Liberation

I thought for fun I would post one of my papers from school. It is a little longer than what I usually do (about twice as long!), but maybe you can learn something … or help me in my education! I hope you enjoy!

Liberation

            “The creation itself will be liberated from its bondage to decay and brought into the glorious freedom of the children of God” (LASB, 2005, Romans 8:21). History is rife with subjugation, abuses, and oppression. In this post-Enlightenment world, Western society is beginning to overcome the evils of the past. The past 50 years has seen the rise of Liberation Theology. The black community in the United States produced Black Liberation Theology. The Latin American masses have produced their own form of Liberation Theology. Women are coming out of the shadow of men with Feminist Theology. Each theology has its strengths and weaknesses, and they all start with the focus of overcoming through Christ.

Black Theology

           Probably the biggest reason so many Africans came to the United States of America was the slave trade. Many were brought simply to be bought and sold as slaves. The American Civil War played a pivotal role in freeing the blacks, as they have been called due to the darkness of their skin, from slavery. However, they were not given full rights in most instances as compared to the predominant white people. Blacks were still considered second-class citizens, at best.

This came to a head in the decades after the Second World War. The 1960’s were a turbulent time of war and protests, and the greatest protest of all was the Civil Rights movement in the United States. Headed by the likes of Martin Luther King, Jr. – who fought from a Christian standpoint of equality of all men – and Malcolm X – who took a form of Islam and called it Black Power, the embracement of the black identity – the movement quickly shattered all of the segregation and inequality.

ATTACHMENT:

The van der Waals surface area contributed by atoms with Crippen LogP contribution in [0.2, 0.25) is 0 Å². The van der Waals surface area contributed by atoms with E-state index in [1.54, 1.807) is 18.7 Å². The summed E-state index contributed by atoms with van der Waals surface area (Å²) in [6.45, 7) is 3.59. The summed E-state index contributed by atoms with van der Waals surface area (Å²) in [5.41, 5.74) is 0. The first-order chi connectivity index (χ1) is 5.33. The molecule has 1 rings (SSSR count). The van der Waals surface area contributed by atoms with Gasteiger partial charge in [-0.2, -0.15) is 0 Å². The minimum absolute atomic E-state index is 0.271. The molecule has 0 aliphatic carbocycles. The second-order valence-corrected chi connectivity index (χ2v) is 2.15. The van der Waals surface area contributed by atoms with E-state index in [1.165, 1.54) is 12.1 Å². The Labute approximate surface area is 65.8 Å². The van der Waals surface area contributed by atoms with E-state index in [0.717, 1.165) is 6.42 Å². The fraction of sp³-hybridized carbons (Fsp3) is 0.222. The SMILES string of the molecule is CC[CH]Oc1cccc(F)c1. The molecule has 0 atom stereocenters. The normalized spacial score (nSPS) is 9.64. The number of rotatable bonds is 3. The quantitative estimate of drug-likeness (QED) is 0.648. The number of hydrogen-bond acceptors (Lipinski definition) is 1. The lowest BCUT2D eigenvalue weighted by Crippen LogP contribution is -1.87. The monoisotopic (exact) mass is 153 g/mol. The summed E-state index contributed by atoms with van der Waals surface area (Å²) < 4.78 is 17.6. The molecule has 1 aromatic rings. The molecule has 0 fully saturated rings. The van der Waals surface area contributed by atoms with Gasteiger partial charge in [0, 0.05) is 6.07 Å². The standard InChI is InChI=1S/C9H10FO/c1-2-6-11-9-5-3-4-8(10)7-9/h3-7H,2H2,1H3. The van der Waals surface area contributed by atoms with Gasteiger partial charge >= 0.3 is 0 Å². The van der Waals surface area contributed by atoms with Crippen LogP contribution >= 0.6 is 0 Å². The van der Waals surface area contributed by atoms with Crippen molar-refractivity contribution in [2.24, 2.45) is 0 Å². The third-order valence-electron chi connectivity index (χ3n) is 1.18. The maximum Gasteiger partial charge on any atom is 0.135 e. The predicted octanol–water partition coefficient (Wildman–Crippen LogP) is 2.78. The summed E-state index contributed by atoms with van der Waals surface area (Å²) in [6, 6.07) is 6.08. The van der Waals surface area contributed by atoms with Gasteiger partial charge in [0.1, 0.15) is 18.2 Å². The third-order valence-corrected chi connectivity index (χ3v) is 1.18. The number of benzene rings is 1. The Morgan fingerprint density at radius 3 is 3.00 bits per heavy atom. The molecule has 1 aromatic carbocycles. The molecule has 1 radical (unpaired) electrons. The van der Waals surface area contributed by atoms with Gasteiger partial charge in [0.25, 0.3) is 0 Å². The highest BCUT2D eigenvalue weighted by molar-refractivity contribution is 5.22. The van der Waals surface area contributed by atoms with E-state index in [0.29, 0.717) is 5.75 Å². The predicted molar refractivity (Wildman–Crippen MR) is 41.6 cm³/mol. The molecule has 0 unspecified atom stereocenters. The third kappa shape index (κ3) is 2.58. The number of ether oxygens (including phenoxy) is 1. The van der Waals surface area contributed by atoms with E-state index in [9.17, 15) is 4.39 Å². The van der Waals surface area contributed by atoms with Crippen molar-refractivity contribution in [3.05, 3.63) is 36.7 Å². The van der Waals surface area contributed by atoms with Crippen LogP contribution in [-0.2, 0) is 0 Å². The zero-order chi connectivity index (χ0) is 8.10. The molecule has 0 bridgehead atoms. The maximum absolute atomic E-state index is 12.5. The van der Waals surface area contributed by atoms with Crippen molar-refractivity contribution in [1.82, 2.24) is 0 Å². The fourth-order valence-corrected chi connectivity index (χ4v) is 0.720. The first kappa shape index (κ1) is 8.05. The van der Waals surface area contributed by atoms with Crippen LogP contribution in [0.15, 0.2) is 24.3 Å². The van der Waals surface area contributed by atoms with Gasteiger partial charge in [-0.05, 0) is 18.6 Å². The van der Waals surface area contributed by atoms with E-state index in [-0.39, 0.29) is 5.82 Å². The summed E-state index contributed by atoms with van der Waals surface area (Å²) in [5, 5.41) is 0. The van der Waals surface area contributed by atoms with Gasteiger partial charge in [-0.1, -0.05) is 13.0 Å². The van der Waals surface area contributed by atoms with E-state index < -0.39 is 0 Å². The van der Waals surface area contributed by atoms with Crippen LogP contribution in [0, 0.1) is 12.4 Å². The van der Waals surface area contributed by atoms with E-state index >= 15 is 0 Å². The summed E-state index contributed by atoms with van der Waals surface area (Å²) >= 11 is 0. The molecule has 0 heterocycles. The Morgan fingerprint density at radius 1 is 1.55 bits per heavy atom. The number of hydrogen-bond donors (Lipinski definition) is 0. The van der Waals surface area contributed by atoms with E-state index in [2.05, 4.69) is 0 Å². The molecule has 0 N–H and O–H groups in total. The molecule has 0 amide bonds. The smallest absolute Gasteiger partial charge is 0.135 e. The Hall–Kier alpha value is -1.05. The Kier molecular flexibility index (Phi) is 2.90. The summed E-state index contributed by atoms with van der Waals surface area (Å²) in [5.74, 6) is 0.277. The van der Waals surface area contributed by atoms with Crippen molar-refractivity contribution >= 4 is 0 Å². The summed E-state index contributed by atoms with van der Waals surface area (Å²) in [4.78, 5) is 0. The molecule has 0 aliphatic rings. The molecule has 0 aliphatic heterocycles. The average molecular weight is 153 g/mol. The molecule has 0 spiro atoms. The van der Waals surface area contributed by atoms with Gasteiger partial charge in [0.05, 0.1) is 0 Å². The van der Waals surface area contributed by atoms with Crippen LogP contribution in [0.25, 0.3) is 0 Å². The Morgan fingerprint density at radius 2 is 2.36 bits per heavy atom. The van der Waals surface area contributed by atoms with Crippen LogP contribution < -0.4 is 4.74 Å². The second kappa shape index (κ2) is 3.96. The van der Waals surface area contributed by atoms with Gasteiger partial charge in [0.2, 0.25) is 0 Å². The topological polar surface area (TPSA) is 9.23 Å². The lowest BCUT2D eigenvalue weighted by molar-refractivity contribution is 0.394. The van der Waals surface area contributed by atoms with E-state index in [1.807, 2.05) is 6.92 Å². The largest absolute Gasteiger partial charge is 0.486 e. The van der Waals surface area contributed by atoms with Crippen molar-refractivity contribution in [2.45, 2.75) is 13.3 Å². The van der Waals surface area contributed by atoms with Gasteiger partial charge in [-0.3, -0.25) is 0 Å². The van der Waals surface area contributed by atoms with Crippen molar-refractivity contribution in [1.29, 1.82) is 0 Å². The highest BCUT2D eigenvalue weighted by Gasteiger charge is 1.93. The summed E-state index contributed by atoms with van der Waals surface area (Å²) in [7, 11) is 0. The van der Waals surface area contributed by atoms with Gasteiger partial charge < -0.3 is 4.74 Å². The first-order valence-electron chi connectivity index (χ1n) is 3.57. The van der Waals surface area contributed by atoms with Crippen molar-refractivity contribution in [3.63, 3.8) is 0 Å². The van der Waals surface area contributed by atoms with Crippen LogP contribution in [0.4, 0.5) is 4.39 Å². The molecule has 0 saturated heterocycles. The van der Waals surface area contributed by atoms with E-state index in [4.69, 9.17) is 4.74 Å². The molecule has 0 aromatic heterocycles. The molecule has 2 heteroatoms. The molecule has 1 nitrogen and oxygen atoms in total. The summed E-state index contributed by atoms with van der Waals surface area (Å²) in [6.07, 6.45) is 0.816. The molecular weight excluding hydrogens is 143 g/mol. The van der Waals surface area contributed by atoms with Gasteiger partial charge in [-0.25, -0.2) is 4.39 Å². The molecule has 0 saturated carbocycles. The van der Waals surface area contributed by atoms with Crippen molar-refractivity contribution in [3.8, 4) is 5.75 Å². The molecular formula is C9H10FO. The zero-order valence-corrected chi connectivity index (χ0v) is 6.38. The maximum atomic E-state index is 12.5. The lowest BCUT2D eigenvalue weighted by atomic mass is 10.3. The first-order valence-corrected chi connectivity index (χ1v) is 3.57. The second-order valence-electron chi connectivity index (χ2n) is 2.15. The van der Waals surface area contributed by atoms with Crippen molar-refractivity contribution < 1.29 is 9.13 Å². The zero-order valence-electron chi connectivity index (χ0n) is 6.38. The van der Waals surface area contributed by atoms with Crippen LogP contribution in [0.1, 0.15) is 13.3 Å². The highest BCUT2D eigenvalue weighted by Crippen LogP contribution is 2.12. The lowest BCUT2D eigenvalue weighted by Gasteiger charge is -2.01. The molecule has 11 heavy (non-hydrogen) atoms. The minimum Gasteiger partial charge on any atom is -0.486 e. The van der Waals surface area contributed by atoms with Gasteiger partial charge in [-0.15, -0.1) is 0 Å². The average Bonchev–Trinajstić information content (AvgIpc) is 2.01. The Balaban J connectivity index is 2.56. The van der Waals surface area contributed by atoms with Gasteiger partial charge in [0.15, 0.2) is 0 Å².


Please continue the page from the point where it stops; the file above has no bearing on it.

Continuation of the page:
During this time, there were some theologians who took the stances of King and Malcolm X and merged them. Black Liberation Theology sought equality for blacks with whites. This called for finding blacks’ unique identity and a view of the gospel tailored to this self-awareness. It was a call to take hold of one’s blackness and find freedom from the segregation and oppression of the dominant white society. God is found in these moments of liberation and is always fighting towards liberation for all people (Grenz & Olson, 1992).

The upside to Black Theology is that it strives to take the Christian message of freedom from bondage and make it applicable and understandable to a certain group of people. The entire Christian message is about freedom from sin and evil and all the ways in which it manifests itself. Sadly, many took this message and used it as justification for violence and a reverse-racism against whites and sometimes also other ethnicities. Joseph R. Washington, Jr. attempted to warn about separation as opposed to integration – the original intent of the Civil Rights Movement. He foresaw the growth in violence and lack of forgiveness that could grow. James H. Cone, the first recognized representative of Black Theology, also spoke of accepting one’s blackness but forgiving yourself and others. Blacks were seeking their freedom. Some chose violence and others peace (Grenz & Olson, 1992).

Latin American Liberation Theology

            Blacks had contemporaries who found violence and the gospel working together. In Latin American nations, poverty ran rampant. Most Latin American theologians saw the evil capitalist nations of the Northern Atlantic to blame for the condition of the masses. Because of the greed of these nations, leadership at home worked people ragged with minimal pay why taking most of the profits for themselves and using violence against anyone who dissented in any way. This led to a small wealthy class always getting richer and a large impoverished class always getting poorer (Grenz & Olson, 1992).